Parakeets and parapets
Having known the Diagonal since time immemorial – well, at least since well before the colonisation of its palm trees by parakeets – I’ve been reflecting on how little it has changed. The rumble of traffic at busy times, mercifully relatively free of jams, continues much the same, although the number of motorbikes parked along its length has multiplied.
Where once you would find – on the corner of Villarroel – the Finisterre restaurant of yesteryear with waiters in white gloves and tuxedos delivering fine dining in old-fashioned style, today it’s the livelier, more hip, but less refined, Daps. The ubiquitous Zara has added its imprint on the scene, the old Galerías Preciados department store that sprung up in the 60s has long been swallowed up by the El Corte Inglés juggernaut and the dark ochre steel shell of the Habitat store is now a long-standing and familiar feature.
But, by and large, the central part of the avenue retains much of its character. The steady stream of cyclists using the dedicated lanes along the central walkways and the evening joggers are a feature of the changed mobility and fitness habits of the Barcelonese, but essentially it remains the domain of the strollers, dog walkers, shoppers and commuters who have always made up the mix of patrons using this city artery within a largely unchanged cityscape of imposing noucentista edifices.
In the 1880s the Diagonal was still the road that led to surrounding towns like Sarrià, bordered in the area between what are now the streets of Balmes, Aribau and Còrsega by an open space, used by Buffalo Bill to stage his Wild West show as part of his European tour.
But now Plaça Francesc Macià, which then stood at the edge of the city, is the same as the Francoist Plaza de Calvo Sotelo in all but name and, turning down into any of the streets of the Eixample, but for the addition of children’s play areas and some pedestrianisation, you will find the same combination of bakers, bars and boutiques, antiquarians, hair stylists, restaurants and electrical shops as forty years ago. True, the offer is now more diverse and eclectic, with Japanese tea-rooms, Korean restaurants or acupuncturists and 24-hour mini-marts as much part of the scene as the traditional patisseries, florists or fishmongers.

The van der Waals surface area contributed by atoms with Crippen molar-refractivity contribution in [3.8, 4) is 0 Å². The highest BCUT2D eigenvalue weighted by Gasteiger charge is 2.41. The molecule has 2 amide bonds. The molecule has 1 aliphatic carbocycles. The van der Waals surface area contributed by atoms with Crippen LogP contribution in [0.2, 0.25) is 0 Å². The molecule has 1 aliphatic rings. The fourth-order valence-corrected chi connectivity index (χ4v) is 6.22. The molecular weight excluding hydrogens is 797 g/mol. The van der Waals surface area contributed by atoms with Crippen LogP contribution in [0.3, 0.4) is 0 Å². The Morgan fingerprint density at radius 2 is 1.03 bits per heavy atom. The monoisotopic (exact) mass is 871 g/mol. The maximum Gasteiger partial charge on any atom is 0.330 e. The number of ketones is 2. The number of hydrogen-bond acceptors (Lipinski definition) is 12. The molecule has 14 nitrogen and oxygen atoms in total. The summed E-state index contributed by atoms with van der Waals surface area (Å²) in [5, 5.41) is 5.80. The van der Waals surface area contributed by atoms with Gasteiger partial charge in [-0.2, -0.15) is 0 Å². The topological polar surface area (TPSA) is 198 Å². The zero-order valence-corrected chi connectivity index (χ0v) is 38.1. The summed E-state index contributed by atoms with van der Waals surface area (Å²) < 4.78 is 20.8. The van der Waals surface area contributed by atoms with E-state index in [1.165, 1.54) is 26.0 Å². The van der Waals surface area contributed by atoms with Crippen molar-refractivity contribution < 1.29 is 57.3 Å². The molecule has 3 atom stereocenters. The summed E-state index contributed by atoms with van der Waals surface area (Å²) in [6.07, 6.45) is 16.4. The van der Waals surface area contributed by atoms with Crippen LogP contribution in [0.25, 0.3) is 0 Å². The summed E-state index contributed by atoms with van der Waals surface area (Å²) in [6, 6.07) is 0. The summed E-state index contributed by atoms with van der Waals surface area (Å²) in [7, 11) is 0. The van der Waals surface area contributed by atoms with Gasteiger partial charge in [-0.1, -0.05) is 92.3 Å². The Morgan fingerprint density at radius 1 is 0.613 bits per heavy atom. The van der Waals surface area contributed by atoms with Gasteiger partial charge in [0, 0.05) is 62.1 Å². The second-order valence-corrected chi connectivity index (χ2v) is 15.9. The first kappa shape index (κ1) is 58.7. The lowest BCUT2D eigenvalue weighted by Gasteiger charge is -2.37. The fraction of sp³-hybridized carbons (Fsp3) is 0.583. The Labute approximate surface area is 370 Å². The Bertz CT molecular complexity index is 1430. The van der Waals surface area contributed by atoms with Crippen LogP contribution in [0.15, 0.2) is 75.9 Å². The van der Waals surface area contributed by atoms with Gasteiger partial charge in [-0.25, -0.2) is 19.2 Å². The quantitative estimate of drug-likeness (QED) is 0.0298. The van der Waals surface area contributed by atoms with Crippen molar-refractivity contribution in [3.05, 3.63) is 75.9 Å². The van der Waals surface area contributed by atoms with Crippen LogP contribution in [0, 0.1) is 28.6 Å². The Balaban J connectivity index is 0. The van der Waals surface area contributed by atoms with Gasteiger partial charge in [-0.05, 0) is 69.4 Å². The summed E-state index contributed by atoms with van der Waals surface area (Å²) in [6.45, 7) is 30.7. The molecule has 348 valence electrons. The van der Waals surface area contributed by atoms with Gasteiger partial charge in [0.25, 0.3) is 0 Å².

The character of the Eixample is defined as much by the vibrancy of a residential and commercial quarter mixing tradition and modernity, as by the fact that it sees people come and go from around Barcelona along one of its main avenues, the Diagonal itself. And part of that character derives from its distinctively designed layout and architecture. It is a tribute to the planners who devised the Plan Cerdà 150 years ago and to the architects and designers of the modernista period, that modern Barcelona continues to offer a quality of city life that is both intimate and cosmopolitan, distinctive and immediately recognisable and draws in growing numbers from around the world, who come to enjoy not just the splendours of the “historic” Barcelona, but the diverse and enduring pleasures of one of Europe’s great modern cities.